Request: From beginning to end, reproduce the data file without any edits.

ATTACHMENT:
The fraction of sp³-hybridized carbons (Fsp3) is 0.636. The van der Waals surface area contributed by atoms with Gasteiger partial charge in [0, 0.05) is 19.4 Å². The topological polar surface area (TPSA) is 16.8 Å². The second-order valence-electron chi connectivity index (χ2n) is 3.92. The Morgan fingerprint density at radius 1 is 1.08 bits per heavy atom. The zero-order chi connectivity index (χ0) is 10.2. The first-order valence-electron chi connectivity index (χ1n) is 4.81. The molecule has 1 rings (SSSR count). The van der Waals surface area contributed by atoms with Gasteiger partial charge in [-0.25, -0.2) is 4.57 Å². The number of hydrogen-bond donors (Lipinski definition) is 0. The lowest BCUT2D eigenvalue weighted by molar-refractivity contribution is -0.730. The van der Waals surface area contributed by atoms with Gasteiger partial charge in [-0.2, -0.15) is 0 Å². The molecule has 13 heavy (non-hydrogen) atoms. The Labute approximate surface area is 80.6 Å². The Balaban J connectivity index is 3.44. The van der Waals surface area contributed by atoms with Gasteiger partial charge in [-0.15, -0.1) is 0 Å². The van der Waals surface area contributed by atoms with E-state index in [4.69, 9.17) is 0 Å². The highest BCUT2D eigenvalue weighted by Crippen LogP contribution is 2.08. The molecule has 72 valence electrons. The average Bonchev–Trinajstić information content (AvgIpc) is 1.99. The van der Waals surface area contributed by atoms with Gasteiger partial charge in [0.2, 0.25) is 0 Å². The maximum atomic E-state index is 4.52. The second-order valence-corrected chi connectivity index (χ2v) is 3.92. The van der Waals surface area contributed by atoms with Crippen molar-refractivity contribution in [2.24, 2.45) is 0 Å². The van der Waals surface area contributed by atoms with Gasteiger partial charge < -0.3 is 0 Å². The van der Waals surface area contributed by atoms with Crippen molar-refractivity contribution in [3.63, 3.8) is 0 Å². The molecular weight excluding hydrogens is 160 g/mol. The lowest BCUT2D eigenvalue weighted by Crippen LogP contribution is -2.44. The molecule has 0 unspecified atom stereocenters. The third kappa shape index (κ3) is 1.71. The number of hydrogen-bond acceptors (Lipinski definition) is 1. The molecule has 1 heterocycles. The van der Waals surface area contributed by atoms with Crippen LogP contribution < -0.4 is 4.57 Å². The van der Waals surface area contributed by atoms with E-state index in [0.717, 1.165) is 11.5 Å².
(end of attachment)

The fraction of sp³-hybridized carbons (Fsp3) is 0.636. The van der Waals surface area contributed by atoms with Gasteiger partial charge in [0, 0.05) is 19.4 Å². The topological polar surface area (TPSA) is 16.8 Å². The second-order valence-electron chi connectivity index (χ2n) is 3.92. The Morgan fingerprint density at radius 1 is 1.08 bits per heavy atom. The zero-order chi connectivity index (χ0) is 10.2. The first-order valence-electron chi connectivity index (χ1n) is 4.81. The molecule has 1 rings (SSSR count). The van der Waals surface area contributed by atoms with Gasteiger partial charge in [-0.25, -0.2) is 4.57 Å². The number of hydrogen-bond donors (Lipinski definition) is 0. The lowest BCUT2D eigenvalue weighted by molar-refractivity contribution is -0.730. The van der Waals surface area contributed by atoms with Gasteiger partial charge in [-0.2, -0.15) is 0 Å². The molecule has 13 heavy (non-hydrogen) atoms. The Labute approximate surface area is 80.6 Å². The Balaban J connectivity index is 3.44. The van der Waals surface area contributed by atoms with Gasteiger partial charge in [-0.15, -0.1) is 0 Å². The van der Waals surface area contributed by atoms with E-state index in [4.69, 9.17) is 0 Å². The highest BCUT2D eigenvalue weighted by Crippen LogP contribution is 2.08. The molecule has 72 valence electrons. The average Bonchev–Trinajstić information content (AvgIpc) is 1.99. The van der Waals surface area contributed by atoms with Gasteiger partial charge in [0.2, 0.25) is 0 Å². The maximum atomic E-state index is 4.52. The second-order valence-corrected chi connectivity index (χ2v) is 3.92. The van der Waals surface area contributed by atoms with Crippen molar-refractivity contribution in [2.24, 2.45) is 0 Å². The van der Waals surface area contributed by atoms with Gasteiger partial charge < -0.3 is 0 Å². The van der Waals surface area contributed by atoms with Crippen molar-refractivity contribution in [3.63, 3.8) is 0 Å². The molecular weight excluding hydrogens is 160 g/mol. The lowest BCUT2D eigenvalue weighted by Crippen LogP contribution is -2.44. The molecule has 0 unspecified atom stereocenters. The third kappa shape index (κ3) is 1.71. The number of hydrogen-bond acceptors (Lipinski definition) is 1. The molecule has 1 heterocycles. The van der Waals surface area contributed by atoms with Crippen LogP contribution < -0.4 is 4.57 Å². The van der Waals surface area contributed by atoms with E-state index in [0.717, 1.165) is 11.5 Å².